On-site at the museum
Navina Najat Haidar discusses jali, carved screens that ornament Mughal buildings
In this annual SACHI (Society for Art and Cultural Heritage of India) event, Navina Najat Haidar will discuss jali, an exquisitely carved stone or latticed screen, which is a feature of Mughal architecture. Usually crafted from sandstone or marble, jalis shape the atmosphere of sacred spaces, augment the grandeur of palaces, provide protection, and offer privacy within courtly settings. The ornamental patterns of Mughal jali screens draw on the compositional rhythms of arabesques and geometry to create extraordinary visual effects with filtered light in interior and exterior spaces.
This talk will explore the legacy of Mughal jalis, focusing on their symbolic meanings and styles under the dynamic patrons of the time, such as the saint Muhammad Ghaus, whose monumental tomb at Gwalior is a vision of dappled light in keeping with his mystical Sufi order; empress Nur Jahan’s innovative tomb for her parents at Agra; and Shah Jahan, who transformed the jali style from the language of celestial geometry into organic gardens of paradisiacal inspiration. Haidar will discuss modern jali patrons, including Americans Doris Duke and Stuart Cary Welch, and contemporary artists who reclaimed the style in new ways. Little-known sites as well as famous monuments will be presented with new photography.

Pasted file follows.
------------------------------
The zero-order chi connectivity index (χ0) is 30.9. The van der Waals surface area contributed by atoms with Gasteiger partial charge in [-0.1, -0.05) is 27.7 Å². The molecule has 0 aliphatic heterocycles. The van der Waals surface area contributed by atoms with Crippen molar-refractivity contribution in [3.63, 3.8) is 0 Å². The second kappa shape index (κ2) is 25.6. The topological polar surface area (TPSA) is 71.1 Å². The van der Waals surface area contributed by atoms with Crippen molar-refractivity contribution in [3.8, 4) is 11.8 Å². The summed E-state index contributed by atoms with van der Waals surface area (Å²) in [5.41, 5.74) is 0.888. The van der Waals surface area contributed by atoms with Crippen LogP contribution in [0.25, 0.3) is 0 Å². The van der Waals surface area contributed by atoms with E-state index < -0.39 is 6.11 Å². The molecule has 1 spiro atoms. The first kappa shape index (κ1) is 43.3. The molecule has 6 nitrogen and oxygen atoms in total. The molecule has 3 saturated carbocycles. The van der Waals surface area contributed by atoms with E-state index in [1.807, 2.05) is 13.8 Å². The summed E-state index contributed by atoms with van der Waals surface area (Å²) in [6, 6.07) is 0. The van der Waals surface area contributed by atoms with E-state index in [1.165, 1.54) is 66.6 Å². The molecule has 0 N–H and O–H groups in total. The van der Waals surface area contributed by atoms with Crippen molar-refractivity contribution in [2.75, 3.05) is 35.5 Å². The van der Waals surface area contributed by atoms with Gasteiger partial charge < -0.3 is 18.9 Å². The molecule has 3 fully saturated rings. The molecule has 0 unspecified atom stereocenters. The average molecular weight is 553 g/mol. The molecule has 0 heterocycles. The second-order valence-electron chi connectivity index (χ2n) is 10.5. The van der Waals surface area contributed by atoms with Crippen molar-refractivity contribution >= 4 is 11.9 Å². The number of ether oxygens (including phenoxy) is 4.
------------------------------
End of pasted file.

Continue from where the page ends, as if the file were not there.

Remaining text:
ABOUT THE SPEAKER
Navina Najat Haidar is Nasser Sabah al-Ahmad al-Sabah Curator in Charge of the Department of Islamic Art at the Metropolitan Museum of Art, where she organized the exhibitions Workshop and Legacy: Stanley William Hayter, Krishna Reddy, Zarina Hashmi (2016); Art of India’s Deccan Sultans; 1500-1700, Opulence and Fantasy (2015); Treasures from India; and Gems and Jewels in the Al-Thani collection (2014). Haidar’s future projects include a book on the pierced window screen (jali) in Indo-Islamic architecture (forthcoming 2022).
Due to limited capacity, advance registration is recommended.